lord.garbage lord.garbage - 1 year ago 115
C Question

Are functions marked with __attribute__(constructor) run again when a shared library is reloaded?

Assume that no other executable linked against a shared library

has already been loaded. And assume
contains one function marked with
and one function marked with
. When executable that is linked against
is started,
will be loaded and the corresponding function marked with
is run exactly once. But what happens if the shared library can be reloaded e.g. via a user defined signal such as
? From my testing it seems that the
is not run again. Is that correct or is there a standard saying otherwise?

Answer Source

I assume you have a program that was linked via (e.g.):

cc -o mypgm mypgm.o -lshlib

Upon execution, once the ELF interpreter has loaded libshlib.so and executed the constructor(s), the library is never loaded again. Side note: To find your interpreter do: readelf -a mypgm | grep interpreter:

If the program receives a signal (e.g. SIGUSR1), the signal is either caught by a signal handler (assuming signal or sigaction has been called to set one up), or the default action is taken (which is [IIRC] program termination for SIGUSR1). This does not cause the library to be reloaded.

There is no other action that can cause the library to be reloaded either. Only the destructor(s) will be called upon program exit (e.g. main returns or exit is called).

Even manually calling the destructors has no effect because the constructors and destructors are independent. (e.g. The constructor could do able = malloc(...) and the destructor could do free(able). But, the destructor could do free(baker) instead.). Calling a destructor does not "reset" a constructor.

To get the "reload" effect, the library would need to be dynamically loaded/unloaded via dlopen/dlsym/dlclose. That is, the link command would be:

cc -o mypgm mypgm.o

Then, mypgm would [at some point] call dlopen("libshlib.so") (and the constructor(s) would be called). When [and if] mypgm calls dlclose, libshlib.so will be unloaded (and destructor(s) called).

If mypgm then called dlopen("libshlib.so") a second time, the contructors would be called [again].


Note that calling dlclose does not necessarily unload the library or call destructors.

I just checked the code [in glibc]. The library has a refcount. The library will be unloaded if the refcount is 1 upon entry to dlclose, which should be the case for libshlib.so above with dlopen [as nobody else bumps it up].

In other words, to force the "desired" behavior nothing else should refer to libshlib via an -lshlib. Not the program or any other .so. This lays the groundwork.

Note that if libshlib.so wanted glibc, but so did the program, unloading libshlib will bump down the glibc refcount, but glibc will remain because its refcount is [still] >0.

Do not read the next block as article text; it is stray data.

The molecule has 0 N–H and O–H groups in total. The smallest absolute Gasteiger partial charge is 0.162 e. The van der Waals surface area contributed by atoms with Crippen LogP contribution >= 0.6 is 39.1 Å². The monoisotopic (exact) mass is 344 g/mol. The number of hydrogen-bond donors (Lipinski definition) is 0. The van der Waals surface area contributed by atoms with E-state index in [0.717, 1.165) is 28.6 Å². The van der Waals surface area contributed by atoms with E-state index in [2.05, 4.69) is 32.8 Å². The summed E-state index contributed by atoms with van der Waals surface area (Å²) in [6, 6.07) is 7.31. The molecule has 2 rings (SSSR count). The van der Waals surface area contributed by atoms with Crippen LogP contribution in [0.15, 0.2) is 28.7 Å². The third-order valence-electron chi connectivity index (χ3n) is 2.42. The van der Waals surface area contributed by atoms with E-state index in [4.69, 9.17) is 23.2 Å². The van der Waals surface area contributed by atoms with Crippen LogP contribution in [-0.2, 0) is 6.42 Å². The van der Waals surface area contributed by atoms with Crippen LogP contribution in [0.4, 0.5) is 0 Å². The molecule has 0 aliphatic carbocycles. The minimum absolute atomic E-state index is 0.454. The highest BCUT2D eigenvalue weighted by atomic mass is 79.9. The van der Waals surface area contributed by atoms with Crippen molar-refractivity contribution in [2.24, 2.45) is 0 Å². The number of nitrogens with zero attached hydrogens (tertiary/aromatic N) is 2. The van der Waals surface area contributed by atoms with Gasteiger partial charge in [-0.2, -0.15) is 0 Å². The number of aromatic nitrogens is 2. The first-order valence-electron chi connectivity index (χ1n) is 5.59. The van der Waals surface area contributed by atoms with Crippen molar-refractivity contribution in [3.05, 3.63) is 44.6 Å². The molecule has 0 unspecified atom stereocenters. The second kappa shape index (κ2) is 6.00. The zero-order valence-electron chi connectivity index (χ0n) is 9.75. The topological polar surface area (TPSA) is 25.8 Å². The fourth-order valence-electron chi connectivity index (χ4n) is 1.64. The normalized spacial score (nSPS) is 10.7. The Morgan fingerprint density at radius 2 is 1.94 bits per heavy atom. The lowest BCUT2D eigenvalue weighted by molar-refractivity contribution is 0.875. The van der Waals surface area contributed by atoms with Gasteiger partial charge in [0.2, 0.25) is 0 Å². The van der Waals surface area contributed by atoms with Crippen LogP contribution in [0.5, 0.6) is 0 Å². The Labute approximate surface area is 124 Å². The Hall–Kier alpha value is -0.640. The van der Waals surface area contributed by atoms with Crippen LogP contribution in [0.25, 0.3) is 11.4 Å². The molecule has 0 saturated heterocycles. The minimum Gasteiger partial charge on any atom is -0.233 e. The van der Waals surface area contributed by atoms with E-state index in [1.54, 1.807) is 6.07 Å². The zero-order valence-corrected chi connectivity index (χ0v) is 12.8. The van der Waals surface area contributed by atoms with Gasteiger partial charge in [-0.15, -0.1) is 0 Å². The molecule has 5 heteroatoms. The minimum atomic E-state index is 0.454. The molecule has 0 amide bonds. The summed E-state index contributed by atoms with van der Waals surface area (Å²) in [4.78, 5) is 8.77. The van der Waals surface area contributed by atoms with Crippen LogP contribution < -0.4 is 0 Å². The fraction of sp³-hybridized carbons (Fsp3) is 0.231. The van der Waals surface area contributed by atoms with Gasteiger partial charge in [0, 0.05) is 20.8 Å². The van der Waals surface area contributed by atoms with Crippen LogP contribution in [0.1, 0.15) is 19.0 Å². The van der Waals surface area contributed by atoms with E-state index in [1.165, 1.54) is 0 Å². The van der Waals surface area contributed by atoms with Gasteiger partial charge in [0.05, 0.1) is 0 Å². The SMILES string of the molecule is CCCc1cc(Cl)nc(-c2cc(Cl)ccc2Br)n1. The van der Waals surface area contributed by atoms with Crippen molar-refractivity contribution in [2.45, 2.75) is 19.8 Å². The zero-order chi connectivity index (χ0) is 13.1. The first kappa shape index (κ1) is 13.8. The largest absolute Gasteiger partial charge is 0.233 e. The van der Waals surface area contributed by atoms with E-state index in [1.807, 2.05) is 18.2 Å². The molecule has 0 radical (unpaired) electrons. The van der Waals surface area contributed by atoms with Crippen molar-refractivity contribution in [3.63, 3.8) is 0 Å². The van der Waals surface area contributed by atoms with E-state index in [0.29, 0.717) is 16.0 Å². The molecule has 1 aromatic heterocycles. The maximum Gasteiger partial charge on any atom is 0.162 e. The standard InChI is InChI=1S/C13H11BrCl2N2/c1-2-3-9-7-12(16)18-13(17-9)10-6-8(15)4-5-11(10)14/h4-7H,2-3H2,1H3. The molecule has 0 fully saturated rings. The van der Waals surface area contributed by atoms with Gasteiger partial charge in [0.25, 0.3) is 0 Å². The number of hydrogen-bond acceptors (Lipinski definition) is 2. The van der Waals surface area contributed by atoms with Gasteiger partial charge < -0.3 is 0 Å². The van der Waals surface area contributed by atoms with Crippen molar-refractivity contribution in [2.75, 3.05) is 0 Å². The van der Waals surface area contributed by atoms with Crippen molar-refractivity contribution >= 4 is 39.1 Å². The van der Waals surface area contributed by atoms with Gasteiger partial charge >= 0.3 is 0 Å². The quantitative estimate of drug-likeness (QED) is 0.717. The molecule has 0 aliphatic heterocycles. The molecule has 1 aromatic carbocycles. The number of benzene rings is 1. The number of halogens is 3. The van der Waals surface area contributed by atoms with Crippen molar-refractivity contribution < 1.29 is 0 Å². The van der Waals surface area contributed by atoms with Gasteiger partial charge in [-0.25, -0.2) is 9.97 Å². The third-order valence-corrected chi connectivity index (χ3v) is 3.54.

There are conditions where the library can't be unloaded (in fact, these conditions are much more common then conditions when the library can be unloaded).

Again, this is dependent upon the refcount and [possibly] some state. When the library is loaded from a "static" linkage (vs. dlopen), the refcount gets an extra increment, so it won't get yanked.

The code also handles the case where a constructor calls dlopen on its own library.

For a given libA, if it needs libB, B's refcount gets upped/downed by A's load/unload.

If the library is not unloaded, then it's not well defined whether destructors will run, and whether the subsequent dlopen will run constructors again

The whole point of using dlopen this way for libshlib is to guarantee the loading at dlopen and unloading at dlclose [along with constructor/destructor action]. This will be true if there is no static reference to it or cyclic dependency, which was the starting criteria.


The part about "as nobody else bumps it up" is way too simplistic.

Don't confuse prose with substance.

As mentioned above: This will be true if there is no static reference to it or cyclic dependency.

This means that only the executable/object that does the dlopen/dlclose for shlib refers to a symbol in shlib.

And, this is only via dlsym. Otherwise, it's a static reference (i.e. in the object's symbol table as UNDEF)].

And, no shared library that shlib drags in refers to a symbol defined in shlib [the cyclic dependency].

Look at all the places where DF_1_NODELETE is set during symbol resolution.

Yes, I did look.

DF_1_NODELETE is set in only the following places. None of them apply to this situation [or most dlopen scenarios].

  1. If the flags argument to dlopen has RTLD_NODELETE, which we can avoid.
  2. If profiling is enabled, the profile map [not related to our dlopen] gets DF_1_NODELETE set
  3. If a symbol has a bind type (e.g. LOCAL, GLOBAL, WEAK, etc.) that is type 10 (STB_GNU_UNIQUE)
  4. A symbol is referenced by a non-dynamic object as an UNDEF [in its symbol table] that can't be removed [because the referent object has DF_1_NODELETE set]. This does not apply because of the pre-conditions above.
  5. There was malloc failure when adding a dependency [from a _different object]. This code doesn't even execute for the case herein.

And, OP's usage aside, there are legitimate reasons for dlopen/dlclose to work as I've set up/described.

See my answer here: Is it possible to perform munmap based on information in /proc/self/maps?

There, OP needed to have a nonstop program that could run for months/years (e.g. a hi-reliabilty, mission-critical application). If an updated version of one of its shared libraries was installed [via a package manager, etc.], the program had to dynamically, on-the-fly, without a re-exec, be able to load the newer version.

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